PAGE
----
While the first example is very vague, the second one highlights the candidate’s experience and achievements by utilizing numbers, as well as specifying skills and awards.
Artist Resume Professional Experience
Now, let’s discuss the most significant part of any resume—the work experience section.
To maintain consistency throughout your artist resume, list each entry in the reverse-chronological order. Start with your latest position and include:
Work Experience Section Format
Your professional title
The name and location of the company
Employment period in mm/yyyy format
3–5 bullet points with your key responsibilities and achievements
Need an artist resume for a gallery exposition, a grant, or anything else other than a regular job? In this case, feel free to move the work experience section below and emphasize your artistic achievements, such as awards, commissions, exhibitions, and residencies.
Regardless of the type of artist you are, you should make every effort to stand out in a competitive job market.
If you follow the guidelines above, you’ll end up with a relatively good work experience section. However, you can take it to the next level with these tips:
Use action verbs. Don’t go the “Responsible for…” route like most other candidates. Instead, use action verbs (conceptualized, taught, received, designed, etc.) to make your artist resume more dynamic.
Focus on achievements. Professional achievements set you apart from other candidates and accentuate the value of your work. As such, you want to focus on them instead of just listing your responsibilities.
Quantify your achievements. Use numbers to back up your achievements. “Produced and sold 36 custom oil paintings on commission” sounds much more impressive than “Created many paintings.”
Tailor your work experience section. Let’s face it—the fact that you were a lifeguard in high school won’t help you become an art director. So, only list jobs that are relevant to the position you’re applying for.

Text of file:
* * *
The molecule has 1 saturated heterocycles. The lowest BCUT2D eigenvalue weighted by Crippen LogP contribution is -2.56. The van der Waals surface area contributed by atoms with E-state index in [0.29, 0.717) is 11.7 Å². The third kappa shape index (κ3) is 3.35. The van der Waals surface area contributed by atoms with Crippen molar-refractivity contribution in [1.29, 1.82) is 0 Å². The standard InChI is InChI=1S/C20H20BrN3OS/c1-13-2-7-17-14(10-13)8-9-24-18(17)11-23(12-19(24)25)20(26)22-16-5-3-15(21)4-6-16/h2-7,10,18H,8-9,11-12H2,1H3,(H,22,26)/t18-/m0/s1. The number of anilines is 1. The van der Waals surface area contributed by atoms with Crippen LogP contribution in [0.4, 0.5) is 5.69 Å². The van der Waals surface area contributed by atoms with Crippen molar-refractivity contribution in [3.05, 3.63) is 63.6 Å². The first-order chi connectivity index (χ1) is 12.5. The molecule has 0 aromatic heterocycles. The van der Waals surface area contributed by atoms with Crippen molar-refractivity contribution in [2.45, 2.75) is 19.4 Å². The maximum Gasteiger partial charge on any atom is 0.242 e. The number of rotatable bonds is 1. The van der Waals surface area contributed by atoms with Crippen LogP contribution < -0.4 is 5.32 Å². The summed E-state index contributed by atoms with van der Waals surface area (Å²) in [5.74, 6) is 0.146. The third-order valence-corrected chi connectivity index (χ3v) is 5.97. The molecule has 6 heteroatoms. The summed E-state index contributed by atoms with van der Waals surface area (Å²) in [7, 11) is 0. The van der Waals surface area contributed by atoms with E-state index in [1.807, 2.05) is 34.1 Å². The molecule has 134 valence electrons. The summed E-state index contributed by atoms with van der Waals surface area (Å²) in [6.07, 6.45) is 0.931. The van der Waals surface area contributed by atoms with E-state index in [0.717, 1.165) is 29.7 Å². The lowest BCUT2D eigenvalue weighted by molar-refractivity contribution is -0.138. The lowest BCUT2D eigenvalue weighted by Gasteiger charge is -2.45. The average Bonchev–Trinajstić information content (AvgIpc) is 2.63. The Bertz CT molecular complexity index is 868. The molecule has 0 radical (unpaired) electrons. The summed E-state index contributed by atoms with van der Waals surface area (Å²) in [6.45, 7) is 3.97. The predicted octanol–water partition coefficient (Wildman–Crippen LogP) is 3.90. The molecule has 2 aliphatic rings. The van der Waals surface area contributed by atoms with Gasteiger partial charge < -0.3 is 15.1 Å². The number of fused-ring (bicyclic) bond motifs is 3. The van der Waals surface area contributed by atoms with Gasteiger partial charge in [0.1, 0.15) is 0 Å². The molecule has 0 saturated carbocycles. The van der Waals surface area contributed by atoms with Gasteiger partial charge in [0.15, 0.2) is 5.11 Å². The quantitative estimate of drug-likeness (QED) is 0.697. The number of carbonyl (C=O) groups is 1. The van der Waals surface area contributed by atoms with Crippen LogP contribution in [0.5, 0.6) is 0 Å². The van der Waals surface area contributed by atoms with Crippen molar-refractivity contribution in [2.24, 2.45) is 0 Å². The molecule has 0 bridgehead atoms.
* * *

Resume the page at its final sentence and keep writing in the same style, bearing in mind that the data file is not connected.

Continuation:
Artist With No Experience
Writing an artist resume with no experience may seem a tad daunting, but it’s much easier than you think.
Chances are, you have some relevant experience that you can leverage to craft a powerful artist resume. It can be virtually anything—volunteering, internships, or maybe a previous job that allowed you to flex your creative muscles.
Here’s an example of how to do it right:
Work Experience Section Example (No Experience)
Work Experience Marketing Intern Company XYZ Anchorage, AK 01/2023–06/2023
Assisted the marketing team in designing graphics for 15+ social media posts weekly using Canva and Adobe Photoshop, contributing to a 12% increase in social media engagement.
Successfully redesigned a brand logo according to logo design principles and the client’s brand identity.
Actively participated in brainstorming sessions with cross-functional teams, bringing creative ideas to boost clients’ marketing efforts.
Here’s a brilliant example of a work experience section on an experienced artist resume:
Work Experience Section Example (w/ Experience)
Work Experience Senior Game Artist Company XYZ Helena, MT 03/2018–08/2023
Collaborated with cross-functional teams on the development of 3 multiplayer games, including XYZ, which won a Game Award X in 2022 for Best Art Direction.
Led a remote team of 7 junior game artists in the development of 3D assets and the creation of large-scale 3D environments, improving team productivity by 15% through the adoption of Slack.
Refined the game art pipeline to boost efficiency, achieving a 10% reduction in asset development time.
Freelance Artist Experience